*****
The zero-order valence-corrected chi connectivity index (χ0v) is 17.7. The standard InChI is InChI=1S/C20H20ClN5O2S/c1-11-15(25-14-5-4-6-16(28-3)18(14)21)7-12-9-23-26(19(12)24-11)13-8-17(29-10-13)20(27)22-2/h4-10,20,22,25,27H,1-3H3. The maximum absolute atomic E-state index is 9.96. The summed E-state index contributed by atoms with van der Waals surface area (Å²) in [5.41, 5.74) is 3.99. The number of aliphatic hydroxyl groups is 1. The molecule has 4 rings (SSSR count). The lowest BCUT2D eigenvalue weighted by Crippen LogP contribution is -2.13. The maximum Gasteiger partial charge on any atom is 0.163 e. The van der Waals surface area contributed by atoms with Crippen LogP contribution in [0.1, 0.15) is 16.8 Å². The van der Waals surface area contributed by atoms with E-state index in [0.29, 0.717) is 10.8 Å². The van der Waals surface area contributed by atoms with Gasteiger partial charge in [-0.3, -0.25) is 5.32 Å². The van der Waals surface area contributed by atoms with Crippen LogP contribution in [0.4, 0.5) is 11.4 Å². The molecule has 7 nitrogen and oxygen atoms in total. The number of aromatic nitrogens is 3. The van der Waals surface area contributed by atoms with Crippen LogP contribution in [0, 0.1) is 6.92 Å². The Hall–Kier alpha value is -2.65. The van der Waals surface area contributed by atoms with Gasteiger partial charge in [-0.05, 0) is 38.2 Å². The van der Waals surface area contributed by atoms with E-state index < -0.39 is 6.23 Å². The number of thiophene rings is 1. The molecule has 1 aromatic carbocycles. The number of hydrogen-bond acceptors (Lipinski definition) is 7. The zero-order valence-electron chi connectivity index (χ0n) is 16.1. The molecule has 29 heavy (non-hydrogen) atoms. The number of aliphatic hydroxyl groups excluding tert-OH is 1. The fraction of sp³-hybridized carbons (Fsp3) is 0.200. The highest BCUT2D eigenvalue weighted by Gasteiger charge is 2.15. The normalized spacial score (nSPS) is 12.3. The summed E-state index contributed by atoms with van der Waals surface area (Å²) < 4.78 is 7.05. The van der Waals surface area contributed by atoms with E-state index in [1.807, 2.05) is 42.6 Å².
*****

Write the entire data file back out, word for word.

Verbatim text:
The zero-order valence-corrected chi connectivity index (χ0v) is 17.7. The standard InChI is InChI=1S/C20H20ClN5O2S/c1-11-15(25-14-5-4-6-16(28-3)18(14)21)7-12-9-23-26(19(12)24-11)13-8-17(29-10-13)20(27)22-2/h4-10,20,22,25,27H,1-3H3. The maximum absolute atomic E-state index is 9.96. The summed E-state index contributed by atoms with van der Waals surface area (Å²) in [5.41, 5.74) is 3.99. The number of aliphatic hydroxyl groups is 1. The molecule has 4 rings (SSSR count). The lowest BCUT2D eigenvalue weighted by Crippen LogP contribution is -2.13. The maximum Gasteiger partial charge on any atom is 0.163 e. The van der Waals surface area contributed by atoms with Crippen LogP contribution in [0.1, 0.15) is 16.8 Å². The van der Waals surface area contributed by atoms with E-state index in [0.29, 0.717) is 10.8 Å². The van der Waals surface area contributed by atoms with Gasteiger partial charge in [-0.3, -0.25) is 5.32 Å². The van der Waals surface area contributed by atoms with Crippen LogP contribution in [0.4, 0.5) is 11.4 Å². The molecule has 7 nitrogen and oxygen atoms in total. The number of aromatic nitrogens is 3. The van der Waals surface area contributed by atoms with Crippen LogP contribution in [0, 0.1) is 6.92 Å². The Hall–Kier alpha value is -2.65. The van der Waals surface area contributed by atoms with Gasteiger partial charge in [-0.05, 0) is 38.2 Å². The van der Waals surface area contributed by atoms with E-state index < -0.39 is 6.23 Å². The number of thiophene rings is 1. The molecule has 1 aromatic carbocycles. The number of hydrogen-bond acceptors (Lipinski definition) is 7. The zero-order valence-electron chi connectivity index (χ0n) is 16.1. The molecule has 29 heavy (non-hydrogen) atoms. The number of aliphatic hydroxyl groups excluding tert-OH is 1. The fraction of sp³-hybridized carbons (Fsp3) is 0.200. The highest BCUT2D eigenvalue weighted by Gasteiger charge is 2.15. The normalized spacial score (nSPS) is 12.3. The summed E-state index contributed by atoms with van der Waals surface area (Å²) < 4.78 is 7.05. The van der Waals surface area contributed by atoms with E-state index in [1.807, 2.05) is 42.6 Å².